August full moon – a supermoon – on August 11-12

The full moon overnight on August 11-12 is the last full supermoon of 2022. As luck would have it, it falls at the peak of 2022’s Perseid meteor shower.

How to see the supermoon

Where and when to look in 2022: Look for the bright, round moon in the east at sunset on August 11. It’s highest in the sky around midnight. Conversely, it’s low in the west before sunrise.
Crest of the full moon falls at 1:36 UTC on August 12, 2022. That’s 8:36 p.m. CDT on August 11 in central North America. So, central North America sees its moonrise that evening, almost exactly as the moon reaches the crest of its full phase.
August 2022’s perigee falls about a day-and-a-half before the crest of this full moon. It falls at 17 UTC on August 10. Indeed, it’s close enough that Fred Espenak and others list this full moon on their supermoon tables. Also, a supermoon doesn’t look bigger to the eye alone. But it looks brighter. And sometimes particularly high tides will follow supermoons by a day or so.
Note: Supermoons are fun. But skywatchers will be shaking their fists at this one, because it falls smack in the middle of the peak mornings for the Perseid meteor shower.


Rise in the east, set in the west

All full moons rise in the east close to the time of sunset, no matter where you are on Earth. And likewise, all full moons set in the west close to the time of sunrise. At full moon, the sun, Earth, and moon are aligned in space, with Earth in the middle. The moon, on the other hand, is opposite the sun, visible all night. And also, the moon’s day side – its fully lighted hemisphere – directly faces us. That is, therefore, why the moon appears full.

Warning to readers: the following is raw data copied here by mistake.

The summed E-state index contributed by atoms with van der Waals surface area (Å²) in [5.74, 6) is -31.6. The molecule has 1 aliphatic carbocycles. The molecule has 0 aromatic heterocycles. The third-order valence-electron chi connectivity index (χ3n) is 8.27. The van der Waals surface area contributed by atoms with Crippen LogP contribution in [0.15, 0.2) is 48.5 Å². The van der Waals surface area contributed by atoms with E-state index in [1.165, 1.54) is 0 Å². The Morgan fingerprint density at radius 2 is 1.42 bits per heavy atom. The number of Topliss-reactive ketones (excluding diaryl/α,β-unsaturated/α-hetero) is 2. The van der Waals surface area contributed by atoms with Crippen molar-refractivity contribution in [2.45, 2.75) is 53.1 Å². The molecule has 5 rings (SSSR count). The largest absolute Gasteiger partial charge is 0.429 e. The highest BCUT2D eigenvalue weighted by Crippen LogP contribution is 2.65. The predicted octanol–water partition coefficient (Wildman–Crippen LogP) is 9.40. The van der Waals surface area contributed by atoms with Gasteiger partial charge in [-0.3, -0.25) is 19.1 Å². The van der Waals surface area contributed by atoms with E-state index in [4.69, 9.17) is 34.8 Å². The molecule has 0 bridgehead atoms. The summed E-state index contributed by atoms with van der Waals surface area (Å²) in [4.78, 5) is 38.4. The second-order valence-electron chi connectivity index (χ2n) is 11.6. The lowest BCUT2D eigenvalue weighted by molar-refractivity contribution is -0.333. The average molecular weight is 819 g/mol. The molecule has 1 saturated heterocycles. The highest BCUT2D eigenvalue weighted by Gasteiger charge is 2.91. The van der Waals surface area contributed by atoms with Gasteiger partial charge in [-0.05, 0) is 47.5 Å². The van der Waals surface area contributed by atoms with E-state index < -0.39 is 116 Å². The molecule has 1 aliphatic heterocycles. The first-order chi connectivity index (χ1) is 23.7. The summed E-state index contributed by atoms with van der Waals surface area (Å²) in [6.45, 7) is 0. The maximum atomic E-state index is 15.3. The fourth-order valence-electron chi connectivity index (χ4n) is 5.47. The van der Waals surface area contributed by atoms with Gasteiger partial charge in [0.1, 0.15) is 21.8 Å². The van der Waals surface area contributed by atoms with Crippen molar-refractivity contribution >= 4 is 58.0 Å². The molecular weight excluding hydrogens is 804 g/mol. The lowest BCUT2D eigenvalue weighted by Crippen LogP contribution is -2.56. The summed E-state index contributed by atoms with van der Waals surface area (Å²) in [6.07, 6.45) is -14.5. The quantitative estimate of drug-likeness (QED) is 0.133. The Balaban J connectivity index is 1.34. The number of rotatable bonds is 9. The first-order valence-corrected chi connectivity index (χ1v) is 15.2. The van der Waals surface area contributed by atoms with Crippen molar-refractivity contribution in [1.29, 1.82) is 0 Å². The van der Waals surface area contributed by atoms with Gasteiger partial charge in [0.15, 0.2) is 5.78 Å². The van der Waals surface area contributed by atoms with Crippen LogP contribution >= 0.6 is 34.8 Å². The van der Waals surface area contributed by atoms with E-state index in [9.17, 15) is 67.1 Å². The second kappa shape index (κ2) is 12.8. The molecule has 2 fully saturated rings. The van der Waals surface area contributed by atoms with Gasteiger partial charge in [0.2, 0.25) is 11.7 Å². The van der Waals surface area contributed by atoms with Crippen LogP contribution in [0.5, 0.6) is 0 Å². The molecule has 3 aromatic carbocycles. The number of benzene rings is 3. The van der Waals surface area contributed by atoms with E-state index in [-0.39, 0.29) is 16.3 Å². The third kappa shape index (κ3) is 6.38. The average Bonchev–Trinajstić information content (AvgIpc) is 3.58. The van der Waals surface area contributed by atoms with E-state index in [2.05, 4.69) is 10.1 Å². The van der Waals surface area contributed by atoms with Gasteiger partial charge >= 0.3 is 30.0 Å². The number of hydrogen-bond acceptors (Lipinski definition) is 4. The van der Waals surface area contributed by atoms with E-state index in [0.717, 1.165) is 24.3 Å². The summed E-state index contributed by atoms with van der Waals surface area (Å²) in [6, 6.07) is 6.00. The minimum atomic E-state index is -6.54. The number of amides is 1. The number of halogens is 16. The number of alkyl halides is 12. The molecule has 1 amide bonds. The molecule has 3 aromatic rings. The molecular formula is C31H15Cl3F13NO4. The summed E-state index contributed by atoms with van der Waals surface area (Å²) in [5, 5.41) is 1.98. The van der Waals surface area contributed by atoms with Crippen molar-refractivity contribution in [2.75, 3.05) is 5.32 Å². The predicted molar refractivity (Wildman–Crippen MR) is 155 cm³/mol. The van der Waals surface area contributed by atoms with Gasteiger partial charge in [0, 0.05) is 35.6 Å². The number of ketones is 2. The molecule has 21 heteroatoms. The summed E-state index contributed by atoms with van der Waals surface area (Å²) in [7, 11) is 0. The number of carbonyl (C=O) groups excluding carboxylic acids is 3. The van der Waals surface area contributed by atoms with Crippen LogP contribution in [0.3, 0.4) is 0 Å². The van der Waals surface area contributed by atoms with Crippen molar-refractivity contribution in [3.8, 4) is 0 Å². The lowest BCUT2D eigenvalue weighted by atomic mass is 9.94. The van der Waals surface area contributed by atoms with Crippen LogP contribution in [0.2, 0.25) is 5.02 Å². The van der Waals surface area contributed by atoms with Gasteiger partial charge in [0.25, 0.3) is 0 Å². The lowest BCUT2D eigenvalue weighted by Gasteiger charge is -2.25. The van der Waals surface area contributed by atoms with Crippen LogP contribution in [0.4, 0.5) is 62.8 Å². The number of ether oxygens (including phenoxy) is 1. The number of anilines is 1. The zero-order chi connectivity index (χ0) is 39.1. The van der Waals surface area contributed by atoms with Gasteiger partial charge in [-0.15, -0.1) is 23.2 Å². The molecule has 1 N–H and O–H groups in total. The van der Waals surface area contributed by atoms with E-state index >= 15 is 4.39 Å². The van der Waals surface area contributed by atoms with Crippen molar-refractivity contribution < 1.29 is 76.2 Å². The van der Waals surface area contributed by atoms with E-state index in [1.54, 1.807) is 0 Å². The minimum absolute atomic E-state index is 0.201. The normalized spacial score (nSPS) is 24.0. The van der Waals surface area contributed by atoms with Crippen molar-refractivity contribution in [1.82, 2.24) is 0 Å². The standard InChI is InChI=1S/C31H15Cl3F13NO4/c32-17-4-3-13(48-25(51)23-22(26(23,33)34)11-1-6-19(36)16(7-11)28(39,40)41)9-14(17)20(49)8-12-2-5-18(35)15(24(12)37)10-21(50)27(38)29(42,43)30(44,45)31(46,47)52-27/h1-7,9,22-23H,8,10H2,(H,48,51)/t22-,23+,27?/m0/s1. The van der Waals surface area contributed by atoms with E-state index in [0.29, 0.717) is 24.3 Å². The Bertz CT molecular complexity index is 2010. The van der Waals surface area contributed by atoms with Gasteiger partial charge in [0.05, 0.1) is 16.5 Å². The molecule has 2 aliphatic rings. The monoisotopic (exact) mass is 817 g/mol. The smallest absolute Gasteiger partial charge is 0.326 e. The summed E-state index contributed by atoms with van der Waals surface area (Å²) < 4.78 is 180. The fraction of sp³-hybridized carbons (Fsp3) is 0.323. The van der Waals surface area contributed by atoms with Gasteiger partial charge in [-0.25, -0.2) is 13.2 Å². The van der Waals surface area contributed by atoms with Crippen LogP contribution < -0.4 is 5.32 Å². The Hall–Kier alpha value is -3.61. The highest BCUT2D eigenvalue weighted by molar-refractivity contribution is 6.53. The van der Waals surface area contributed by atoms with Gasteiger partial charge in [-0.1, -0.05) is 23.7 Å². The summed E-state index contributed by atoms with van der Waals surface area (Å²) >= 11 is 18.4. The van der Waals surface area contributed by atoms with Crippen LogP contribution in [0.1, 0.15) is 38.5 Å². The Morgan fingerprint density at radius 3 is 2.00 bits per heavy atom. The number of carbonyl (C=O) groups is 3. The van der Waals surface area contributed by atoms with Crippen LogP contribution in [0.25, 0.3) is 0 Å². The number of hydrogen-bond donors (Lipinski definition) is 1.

Corn Moon, or Sturgeon Moon

All the full moons have names. Popular ones for the August full moon include the Corn Moon and Sturgeon Moon. The name Sturgeon Moon recognizes the August peak of the sturgeon fish catch in the waters of North America’s Great Lakes. In addition, we’ve also heard the name Flying Up Moon for the August full moon.


August full moon meets Saturn

The full Sturgeon Moon will light the sky around it, blotting out all but the brightest stars. This month, however, a point of light shines next to the full moon. Look carefully in the bright moonlight, and you’ll see it. The light, in this case, isn’t a star. In fact, it’s Saturn, 6th planet from the sun. Saturn is also opposite the sun, as seen from Earth, this month. In other words, Earth passes between Saturn and the sun. For this reason, astronomers call it an opposition of Saturn. It’ll happen on August 14, 2022.


August full moon blots out the Perseids

The beloved annual Perseid meteor shower peaks this year on the mornings of August 11, 12 and 13. But this bright full moon will be up in the sky during the peak hours for watching meteors – between midnight and dawn – on all of those nights.


August full moon in Capricornus

The August full moon can lie in front of one of two constellations of the zodiac. The one most often is Capricornus, the Sea-goat, while the other is Aquarius, the Water carrier.


As seen from the Americas, the full moon on overnight on August 11-12, 2022 will be located in the direction of southeastern Capricornus.


Bottom line: The full Corn Moon or Sturgeon Moon happens overnight on August 11-12, 2022. It is, notably, the last full supermoon of 2022. This full moon lies near Saturn and interferes with the Perseid meteor shower.



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